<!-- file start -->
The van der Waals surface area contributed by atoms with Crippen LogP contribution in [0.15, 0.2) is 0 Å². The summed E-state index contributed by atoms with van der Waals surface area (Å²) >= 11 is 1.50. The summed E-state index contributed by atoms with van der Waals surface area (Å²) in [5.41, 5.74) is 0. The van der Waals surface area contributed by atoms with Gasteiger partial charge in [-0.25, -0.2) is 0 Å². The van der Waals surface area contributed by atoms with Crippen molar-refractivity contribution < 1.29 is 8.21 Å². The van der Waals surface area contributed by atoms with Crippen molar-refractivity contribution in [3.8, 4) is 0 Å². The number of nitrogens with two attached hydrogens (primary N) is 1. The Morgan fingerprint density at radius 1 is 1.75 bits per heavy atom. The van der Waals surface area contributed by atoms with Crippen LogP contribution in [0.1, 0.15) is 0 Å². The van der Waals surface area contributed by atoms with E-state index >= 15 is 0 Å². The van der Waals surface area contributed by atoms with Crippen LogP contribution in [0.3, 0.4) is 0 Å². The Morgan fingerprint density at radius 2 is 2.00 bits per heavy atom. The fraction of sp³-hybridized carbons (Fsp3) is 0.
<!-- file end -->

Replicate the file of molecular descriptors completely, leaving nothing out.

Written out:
The van der Waals surface area contributed by atoms with Crippen LogP contribution in [0.15, 0.2) is 0 Å². The summed E-state index contributed by atoms with van der Waals surface area (Å²) >= 11 is 1.50. The summed E-state index contributed by atoms with van der Waals surface area (Å²) in [5.41, 5.74) is 0. The van der Waals surface area contributed by atoms with Gasteiger partial charge in [-0.25, -0.2) is 0 Å². The van der Waals surface area contributed by atoms with Crippen molar-refractivity contribution < 1.29 is 8.21 Å². The van der Waals surface area contributed by atoms with Crippen molar-refractivity contribution in [3.8, 4) is 0 Å². The number of nitrogens with two attached hydrogens (primary N) is 1. The Morgan fingerprint density at radius 1 is 1.75 bits per heavy atom. The van der Waals surface area contributed by atoms with Crippen LogP contribution in [0.1, 0.15) is 0 Å². The van der Waals surface area contributed by atoms with E-state index >= 15 is 0 Å². The van der Waals surface area contributed by atoms with Crippen LogP contribution in [0.3, 0.4) is 0 Å². The Morgan fingerprint density at radius 2 is 2.00 bits per heavy atom. The fraction of sp³-hybridized carbons (Fsp3) is 0.